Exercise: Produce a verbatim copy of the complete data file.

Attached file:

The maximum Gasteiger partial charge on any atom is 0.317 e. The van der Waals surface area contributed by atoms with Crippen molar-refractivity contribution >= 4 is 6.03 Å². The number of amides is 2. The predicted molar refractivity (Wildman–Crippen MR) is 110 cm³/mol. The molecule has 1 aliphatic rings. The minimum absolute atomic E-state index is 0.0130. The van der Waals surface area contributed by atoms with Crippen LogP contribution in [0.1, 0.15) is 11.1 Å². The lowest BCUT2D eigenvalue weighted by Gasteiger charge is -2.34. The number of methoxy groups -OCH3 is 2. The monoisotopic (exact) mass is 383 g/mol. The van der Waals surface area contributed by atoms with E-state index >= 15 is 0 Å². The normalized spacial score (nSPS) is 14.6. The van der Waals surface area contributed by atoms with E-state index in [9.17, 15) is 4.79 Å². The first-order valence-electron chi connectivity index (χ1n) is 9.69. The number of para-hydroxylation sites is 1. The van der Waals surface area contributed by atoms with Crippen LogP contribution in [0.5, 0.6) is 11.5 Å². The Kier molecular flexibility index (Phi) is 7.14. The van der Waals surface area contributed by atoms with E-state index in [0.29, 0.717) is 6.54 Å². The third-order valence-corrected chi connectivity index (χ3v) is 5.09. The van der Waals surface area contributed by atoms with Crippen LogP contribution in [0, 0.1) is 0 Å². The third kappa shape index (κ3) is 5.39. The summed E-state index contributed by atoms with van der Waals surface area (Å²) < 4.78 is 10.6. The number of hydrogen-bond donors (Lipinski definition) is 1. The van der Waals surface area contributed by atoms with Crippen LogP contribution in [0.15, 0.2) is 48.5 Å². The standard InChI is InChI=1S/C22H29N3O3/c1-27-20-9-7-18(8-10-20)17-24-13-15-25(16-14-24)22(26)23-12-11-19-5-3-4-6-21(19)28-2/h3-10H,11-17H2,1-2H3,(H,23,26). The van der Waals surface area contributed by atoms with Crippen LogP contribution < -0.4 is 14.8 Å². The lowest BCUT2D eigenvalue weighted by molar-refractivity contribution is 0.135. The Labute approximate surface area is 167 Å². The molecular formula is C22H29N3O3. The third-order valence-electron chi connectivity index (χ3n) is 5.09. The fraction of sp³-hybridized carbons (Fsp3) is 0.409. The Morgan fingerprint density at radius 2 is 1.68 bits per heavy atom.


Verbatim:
The maximum Gasteiger partial charge on any atom is 0.317 e. The van der Waals surface area contributed by atoms with Crippen molar-refractivity contribution >= 4 is 6.03 Å². The number of amides is 2. The predicted molar refractivity (Wildman–Crippen MR) is 110 cm³/mol. The molecule has 1 aliphatic rings. The minimum absolute atomic E-state index is 0.0130. The van der Waals surface area contributed by atoms with Crippen LogP contribution in [0.1, 0.15) is 11.1 Å². The lowest BCUT2D eigenvalue weighted by Gasteiger charge is -2.34. The number of methoxy groups -OCH3 is 2. The monoisotopic (exact) mass is 383 g/mol. The van der Waals surface area contributed by atoms with E-state index >= 15 is 0 Å². The normalized spacial score (nSPS) is 14.6. The van der Waals surface area contributed by atoms with E-state index in [9.17, 15) is 4.79 Å². The first-order valence-electron chi connectivity index (χ1n) is 9.69. The number of para-hydroxylation sites is 1. The van der Waals surface area contributed by atoms with Crippen LogP contribution in [0.5, 0.6) is 11.5 Å². The Kier molecular flexibility index (Phi) is 7.14. The van der Waals surface area contributed by atoms with E-state index in [0.29, 0.717) is 6.54 Å². The third-order valence-corrected chi connectivity index (χ3v) is 5.09. The van der Waals surface area contributed by atoms with Crippen LogP contribution in [0, 0.1) is 0 Å². The third kappa shape index (κ3) is 5.39. The summed E-state index contributed by atoms with van der Waals surface area (Å²) < 4.78 is 10.6. The number of hydrogen-bond donors (Lipinski definition) is 1. The van der Waals surface area contributed by atoms with Crippen LogP contribution in [0.15, 0.2) is 48.5 Å². The standard InChI is InChI=1S/C22H29N3O3/c1-27-20-9-7-18(8-10-20)17-24-13-15-25(16-14-24)22(26)23-12-11-19-5-3-4-6-21(19)28-2/h3-10H,11-17H2,1-2H3,(H,23,26). The van der Waals surface area contributed by atoms with Crippen LogP contribution < -0.4 is 14.8 Å². The lowest BCUT2D eigenvalue weighted by molar-refractivity contribution is 0.135. The Labute approximate surface area is 167 Å². The molecular formula is C22H29N3O3. The third-order valence-electron chi connectivity index (χ3n) is 5.09. The fraction of sp³-hybridized carbons (Fsp3) is 0.409. The Morgan fingerprint density at radius 2 is 1.68 bits per heavy atom.